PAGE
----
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Music and Loss

Are the musicians, poets, and artists within us the last to go?

Photo of Alyssa Frances Thompson

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When I was about 10 years old, my grandmother was diagnosed with Alzheimer's Disease. Over the next 10 years, it felt as if I watched her slowly die a hundred times. First, there was the death of the traveler. Then, the death of the typist, the reader, and the chef. And on and on it went. I met a new person every week. Alzheimer's makes this distinct and devastating. (Though it is a bit like this with all of us. As Alice in Wonderland says, "I knew who I was this morning, but I've changed a few times since then." I remember re-reading that in my 20s and thinking: Truth...)

Years later, I saw a documentary called Alive Inside. Have you seen this as well? You watch those seemingly trapped in this hell of disease, ill in care homes.. brighten, sing, move, and simply find so much joy in music.

Memories started pouring through my mind. My grandmother (and grandfather) loved a good rummage sale (and occasionally, dumpster dive). They put together some interesting outfits (an understatement!). She occasionally insisted on these until her death. She spoke more and more in poetic than in linear form. My grandmother as poet, artist, dancer, fashionista-in-her-own-way - well, those were certainly the last to die, weren't they? Perhaps those identities grew stronger while others fell away. Sometimes I think they really did. Would they have grown stronger still had I known how to support them? 

Now, I don't want to paint Alzheimer's, or any illness, as having any kind of 'bright side'. Watching those you love be torn in this way is sheer horror and that is all. I only wonder if a greater appreciation of the poetic, the musical, the artistic - that which best transcends the merely physical realm of our existence - within myself, might have helped. 

I spend some time each week now as a caregiver with a hospice in my home of San Francisco. I was sitting outside with a man who had a diagnosis of brain cancer. His thoughts were not linear, he couldn't remember much. I didn't want to try to "make conversation" for worry it might be a stress to him, but I did know from previous visits a bit of his story. Where he came from, how old he was, what he liked to do. We sat in silence. After a while, I took out my phone.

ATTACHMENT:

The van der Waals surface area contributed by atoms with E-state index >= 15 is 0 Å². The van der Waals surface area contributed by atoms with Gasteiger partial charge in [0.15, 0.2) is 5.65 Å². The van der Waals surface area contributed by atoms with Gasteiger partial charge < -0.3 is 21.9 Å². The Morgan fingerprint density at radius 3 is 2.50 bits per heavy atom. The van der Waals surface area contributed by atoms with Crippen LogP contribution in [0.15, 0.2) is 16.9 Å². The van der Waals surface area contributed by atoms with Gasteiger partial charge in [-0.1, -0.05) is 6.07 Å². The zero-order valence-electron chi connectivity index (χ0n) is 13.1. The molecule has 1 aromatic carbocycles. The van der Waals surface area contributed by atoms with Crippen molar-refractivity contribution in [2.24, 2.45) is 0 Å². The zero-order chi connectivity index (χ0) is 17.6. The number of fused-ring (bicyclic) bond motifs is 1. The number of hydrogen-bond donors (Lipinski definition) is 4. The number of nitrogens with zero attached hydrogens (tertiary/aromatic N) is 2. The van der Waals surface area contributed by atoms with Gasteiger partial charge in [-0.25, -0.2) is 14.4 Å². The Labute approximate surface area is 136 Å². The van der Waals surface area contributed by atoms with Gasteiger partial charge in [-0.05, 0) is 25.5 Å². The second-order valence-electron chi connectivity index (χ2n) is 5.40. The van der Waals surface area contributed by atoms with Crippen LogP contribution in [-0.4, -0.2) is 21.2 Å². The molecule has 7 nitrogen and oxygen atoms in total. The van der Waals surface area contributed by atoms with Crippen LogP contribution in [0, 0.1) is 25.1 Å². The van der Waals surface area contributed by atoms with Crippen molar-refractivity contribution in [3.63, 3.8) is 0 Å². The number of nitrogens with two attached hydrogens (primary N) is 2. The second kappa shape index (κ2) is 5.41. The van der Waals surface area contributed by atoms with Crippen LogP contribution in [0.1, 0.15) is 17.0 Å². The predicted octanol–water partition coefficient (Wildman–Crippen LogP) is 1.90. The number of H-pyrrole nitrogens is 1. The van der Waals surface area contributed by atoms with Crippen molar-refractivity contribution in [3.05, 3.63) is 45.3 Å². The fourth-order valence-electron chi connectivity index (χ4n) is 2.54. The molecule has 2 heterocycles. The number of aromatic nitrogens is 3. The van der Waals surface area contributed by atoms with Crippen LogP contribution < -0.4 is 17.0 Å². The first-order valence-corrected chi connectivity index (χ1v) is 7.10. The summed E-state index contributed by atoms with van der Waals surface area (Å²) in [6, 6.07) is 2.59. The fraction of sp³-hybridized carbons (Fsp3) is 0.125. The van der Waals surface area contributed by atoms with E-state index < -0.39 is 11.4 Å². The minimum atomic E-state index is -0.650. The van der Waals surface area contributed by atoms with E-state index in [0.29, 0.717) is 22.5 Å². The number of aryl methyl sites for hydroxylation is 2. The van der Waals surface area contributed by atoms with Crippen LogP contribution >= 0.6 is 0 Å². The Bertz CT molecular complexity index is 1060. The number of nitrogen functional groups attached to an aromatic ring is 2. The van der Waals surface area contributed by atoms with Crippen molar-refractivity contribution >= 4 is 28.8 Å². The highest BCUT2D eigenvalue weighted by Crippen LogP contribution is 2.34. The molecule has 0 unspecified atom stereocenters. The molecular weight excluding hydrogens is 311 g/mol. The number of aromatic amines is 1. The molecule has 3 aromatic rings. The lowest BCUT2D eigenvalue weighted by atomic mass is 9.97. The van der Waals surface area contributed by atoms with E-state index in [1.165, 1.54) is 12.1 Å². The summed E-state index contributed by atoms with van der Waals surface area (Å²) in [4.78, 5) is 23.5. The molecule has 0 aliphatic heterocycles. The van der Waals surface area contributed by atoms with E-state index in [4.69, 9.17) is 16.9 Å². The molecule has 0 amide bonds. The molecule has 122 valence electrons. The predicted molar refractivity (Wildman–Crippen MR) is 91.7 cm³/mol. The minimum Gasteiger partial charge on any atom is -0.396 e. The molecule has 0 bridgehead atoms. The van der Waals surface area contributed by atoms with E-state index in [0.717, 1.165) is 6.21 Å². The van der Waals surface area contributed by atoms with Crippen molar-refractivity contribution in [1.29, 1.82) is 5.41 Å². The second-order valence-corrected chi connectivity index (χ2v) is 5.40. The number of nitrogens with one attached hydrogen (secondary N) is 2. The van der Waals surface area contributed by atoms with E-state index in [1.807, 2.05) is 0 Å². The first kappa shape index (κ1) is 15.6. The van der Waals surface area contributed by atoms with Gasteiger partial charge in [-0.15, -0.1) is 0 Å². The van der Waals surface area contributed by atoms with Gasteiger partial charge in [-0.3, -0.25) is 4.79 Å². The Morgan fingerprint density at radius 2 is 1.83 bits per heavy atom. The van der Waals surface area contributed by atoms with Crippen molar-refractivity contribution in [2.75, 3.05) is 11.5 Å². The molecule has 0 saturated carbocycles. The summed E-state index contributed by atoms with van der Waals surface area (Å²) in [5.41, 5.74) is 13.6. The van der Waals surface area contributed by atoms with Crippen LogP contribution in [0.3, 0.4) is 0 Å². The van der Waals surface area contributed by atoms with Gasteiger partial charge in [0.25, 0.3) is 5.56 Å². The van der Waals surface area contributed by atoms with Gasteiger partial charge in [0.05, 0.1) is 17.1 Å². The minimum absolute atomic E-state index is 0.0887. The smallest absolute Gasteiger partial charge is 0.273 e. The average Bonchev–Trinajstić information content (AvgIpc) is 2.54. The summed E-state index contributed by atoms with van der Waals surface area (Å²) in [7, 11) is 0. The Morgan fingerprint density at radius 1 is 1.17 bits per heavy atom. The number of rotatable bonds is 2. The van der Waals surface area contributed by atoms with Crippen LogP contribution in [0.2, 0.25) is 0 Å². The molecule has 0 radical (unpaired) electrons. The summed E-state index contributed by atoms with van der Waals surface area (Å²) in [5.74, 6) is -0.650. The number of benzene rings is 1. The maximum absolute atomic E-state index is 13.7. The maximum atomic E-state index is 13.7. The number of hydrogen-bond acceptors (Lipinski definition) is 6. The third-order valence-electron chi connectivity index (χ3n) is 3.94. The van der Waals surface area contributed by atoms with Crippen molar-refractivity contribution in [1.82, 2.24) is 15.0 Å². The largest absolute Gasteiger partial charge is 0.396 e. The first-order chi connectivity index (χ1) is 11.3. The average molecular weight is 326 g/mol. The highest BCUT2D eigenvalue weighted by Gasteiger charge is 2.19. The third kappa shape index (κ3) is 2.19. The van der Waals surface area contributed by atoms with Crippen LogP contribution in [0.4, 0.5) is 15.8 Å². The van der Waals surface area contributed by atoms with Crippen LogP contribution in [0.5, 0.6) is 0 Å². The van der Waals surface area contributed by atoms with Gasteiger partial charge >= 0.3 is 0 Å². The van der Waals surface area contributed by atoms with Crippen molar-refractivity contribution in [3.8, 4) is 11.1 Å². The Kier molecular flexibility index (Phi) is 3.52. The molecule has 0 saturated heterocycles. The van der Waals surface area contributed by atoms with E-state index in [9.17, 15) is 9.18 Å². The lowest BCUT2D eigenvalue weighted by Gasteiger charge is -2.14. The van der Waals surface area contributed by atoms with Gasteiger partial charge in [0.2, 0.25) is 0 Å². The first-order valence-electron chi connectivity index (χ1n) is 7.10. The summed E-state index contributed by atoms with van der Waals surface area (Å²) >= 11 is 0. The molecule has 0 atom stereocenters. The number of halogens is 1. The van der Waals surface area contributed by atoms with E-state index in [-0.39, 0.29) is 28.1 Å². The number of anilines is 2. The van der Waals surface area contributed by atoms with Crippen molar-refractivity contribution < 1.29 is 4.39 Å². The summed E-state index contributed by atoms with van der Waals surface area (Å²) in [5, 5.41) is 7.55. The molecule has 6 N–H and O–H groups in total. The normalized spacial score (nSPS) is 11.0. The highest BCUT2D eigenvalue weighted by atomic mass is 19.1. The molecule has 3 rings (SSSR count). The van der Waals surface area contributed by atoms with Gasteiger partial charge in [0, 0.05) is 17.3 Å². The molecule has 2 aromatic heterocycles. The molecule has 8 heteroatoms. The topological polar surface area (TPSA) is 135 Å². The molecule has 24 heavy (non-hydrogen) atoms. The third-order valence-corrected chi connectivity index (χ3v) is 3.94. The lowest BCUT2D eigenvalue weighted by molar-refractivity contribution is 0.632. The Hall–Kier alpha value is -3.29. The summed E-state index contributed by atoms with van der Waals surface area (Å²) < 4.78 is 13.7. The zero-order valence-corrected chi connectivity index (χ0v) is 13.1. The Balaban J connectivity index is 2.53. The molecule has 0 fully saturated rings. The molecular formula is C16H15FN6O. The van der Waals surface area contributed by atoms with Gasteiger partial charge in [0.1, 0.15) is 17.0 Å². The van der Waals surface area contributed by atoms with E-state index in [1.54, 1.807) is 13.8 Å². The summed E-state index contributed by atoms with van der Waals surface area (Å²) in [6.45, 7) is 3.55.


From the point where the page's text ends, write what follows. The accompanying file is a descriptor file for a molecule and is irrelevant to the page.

"Would you like to listen to music?"


"Rolling Stones? Shall I put that on?"

He shrugged and then looked at me with a kind of mischievous grin.

"It's just a shot away."

I turned on my speaker and we listened to the stones for a few hours in the garden, while he mouthed along most of the words.

What is a provocation or insight that might inspire others during this challenge?

Could unlocking my inner artist now be a support at the time of my death?


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Photo of Katherine Hill


Thank you for sharing your story. I truly appreciate your final question- "can unlocking my inner artist NOW be a support at the time of my death?" It provides us the nudge to remember that personal expression is something that endures beyond many other elements of life.

My grandmother is currently experiencing the exact opposite health issue that your grandmother faced- her mind is sound and quite aware of her body failing her at every turn. She too has used music as her sanctuary. Every evening at 5pm she listens to her favorite music and sings along - Frank Sinatra, Barbara Streisand, and the rest of the gang. Without the ability to perform a multitude of physical activities, my grandmother (at the ripe old age of 87) can still feeeeel and express in a way that no one or any amount of time can take away from her. The concept is incredibly beautiful and humbling. 

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